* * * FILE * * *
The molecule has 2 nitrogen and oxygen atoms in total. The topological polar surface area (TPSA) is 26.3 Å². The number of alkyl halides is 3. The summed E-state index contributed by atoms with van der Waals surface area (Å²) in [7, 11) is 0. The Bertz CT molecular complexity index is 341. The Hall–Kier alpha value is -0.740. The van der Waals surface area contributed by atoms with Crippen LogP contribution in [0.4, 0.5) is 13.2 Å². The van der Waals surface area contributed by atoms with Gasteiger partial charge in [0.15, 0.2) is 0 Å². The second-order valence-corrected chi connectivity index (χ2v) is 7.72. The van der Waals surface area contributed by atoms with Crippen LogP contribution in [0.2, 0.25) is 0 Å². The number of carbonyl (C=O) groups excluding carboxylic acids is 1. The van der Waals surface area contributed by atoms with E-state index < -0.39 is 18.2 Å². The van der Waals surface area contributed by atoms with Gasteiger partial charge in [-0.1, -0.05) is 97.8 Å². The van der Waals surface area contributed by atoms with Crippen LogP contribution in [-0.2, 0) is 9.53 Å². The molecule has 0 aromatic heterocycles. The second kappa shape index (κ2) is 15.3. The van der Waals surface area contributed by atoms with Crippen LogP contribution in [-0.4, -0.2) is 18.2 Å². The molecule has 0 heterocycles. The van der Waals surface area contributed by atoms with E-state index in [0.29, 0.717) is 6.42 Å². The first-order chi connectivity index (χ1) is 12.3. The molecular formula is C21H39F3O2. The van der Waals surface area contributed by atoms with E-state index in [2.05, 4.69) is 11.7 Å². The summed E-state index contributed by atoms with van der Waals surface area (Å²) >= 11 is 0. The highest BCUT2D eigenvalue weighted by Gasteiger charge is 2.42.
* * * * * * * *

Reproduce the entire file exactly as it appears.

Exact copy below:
The molecule has 2 nitrogen and oxygen atoms in total. The topological polar surface area (TPSA) is 26.3 Å². The number of alkyl halides is 3. The summed E-state index contributed by atoms with van der Waals surface area (Å²) in [7, 11) is 0. The Bertz CT molecular complexity index is 341. The Hall–Kier alpha value is -0.740. The van der Waals surface area contributed by atoms with Crippen LogP contribution in [0.4, 0.5) is 13.2 Å². The van der Waals surface area contributed by atoms with Gasteiger partial charge in [0.15, 0.2) is 0 Å². The second-order valence-corrected chi connectivity index (χ2v) is 7.72. The van der Waals surface area contributed by atoms with Crippen LogP contribution in [0.2, 0.25) is 0 Å². The number of carbonyl (C=O) groups excluding carboxylic acids is 1. The van der Waals surface area contributed by atoms with E-state index < -0.39 is 18.2 Å². The van der Waals surface area contributed by atoms with Gasteiger partial charge in [-0.1, -0.05) is 97.8 Å². The van der Waals surface area contributed by atoms with Crippen LogP contribution in [-0.2, 0) is 9.53 Å². The molecule has 0 aromatic heterocycles. The second kappa shape index (κ2) is 15.3. The van der Waals surface area contributed by atoms with Crippen LogP contribution in [-0.4, -0.2) is 18.2 Å². The molecule has 0 heterocycles. The van der Waals surface area contributed by atoms with E-state index in [0.29, 0.717) is 6.42 Å². The first-order chi connectivity index (χ1) is 12.3. The molecular formula is C21H39F3O2. The van der Waals surface area contributed by atoms with E-state index in [2.05, 4.69) is 11.7 Å². The summed E-state index contributed by atoms with van der Waals surface area (Å²) >= 11 is 0. The highest BCUT2D eigenvalue weighted by Gasteiger charge is 2.42.